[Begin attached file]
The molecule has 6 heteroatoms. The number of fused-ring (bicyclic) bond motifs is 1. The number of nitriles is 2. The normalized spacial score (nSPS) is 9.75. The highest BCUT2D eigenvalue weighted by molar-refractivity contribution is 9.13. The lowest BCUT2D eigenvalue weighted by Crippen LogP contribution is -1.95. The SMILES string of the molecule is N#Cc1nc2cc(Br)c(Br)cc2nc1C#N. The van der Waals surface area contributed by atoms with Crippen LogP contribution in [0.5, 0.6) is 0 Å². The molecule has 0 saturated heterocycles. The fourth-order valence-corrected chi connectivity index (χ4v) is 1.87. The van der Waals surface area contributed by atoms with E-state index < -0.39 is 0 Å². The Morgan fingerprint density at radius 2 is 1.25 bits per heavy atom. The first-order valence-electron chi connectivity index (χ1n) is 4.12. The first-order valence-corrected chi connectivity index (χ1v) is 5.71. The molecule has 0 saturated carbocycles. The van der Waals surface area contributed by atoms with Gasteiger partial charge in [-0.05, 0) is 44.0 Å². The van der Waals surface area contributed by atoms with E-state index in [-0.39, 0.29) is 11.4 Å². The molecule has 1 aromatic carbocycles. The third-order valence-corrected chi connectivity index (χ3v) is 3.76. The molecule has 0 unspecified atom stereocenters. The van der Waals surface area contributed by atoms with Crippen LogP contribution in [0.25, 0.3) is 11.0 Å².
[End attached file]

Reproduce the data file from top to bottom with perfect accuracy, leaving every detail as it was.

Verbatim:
The molecule has 6 heteroatoms. The number of fused-ring (bicyclic) bond motifs is 1. The number of nitriles is 2. The normalized spacial score (nSPS) is 9.75. The highest BCUT2D eigenvalue weighted by molar-refractivity contribution is 9.13. The lowest BCUT2D eigenvalue weighted by Crippen LogP contribution is -1.95. The SMILES string of the molecule is N#Cc1nc2cc(Br)c(Br)cc2nc1C#N. The van der Waals surface area contributed by atoms with Crippen LogP contribution in [0.5, 0.6) is 0 Å². The molecule has 0 saturated heterocycles. The fourth-order valence-corrected chi connectivity index (χ4v) is 1.87. The van der Waals surface area contributed by atoms with E-state index < -0.39 is 0 Å². The Morgan fingerprint density at radius 2 is 1.25 bits per heavy atom. The first-order valence-electron chi connectivity index (χ1n) is 4.12. The first-order valence-corrected chi connectivity index (χ1v) is 5.71. The molecule has 0 saturated carbocycles. The van der Waals surface area contributed by atoms with Gasteiger partial charge in [-0.05, 0) is 44.0 Å². The van der Waals surface area contributed by atoms with E-state index in [-0.39, 0.29) is 11.4 Å². The molecule has 1 aromatic carbocycles. The third-order valence-corrected chi connectivity index (χ3v) is 3.76. The molecule has 0 unspecified atom stereocenters. The van der Waals surface area contributed by atoms with Crippen LogP contribution in [0.25, 0.3) is 11.0 Å².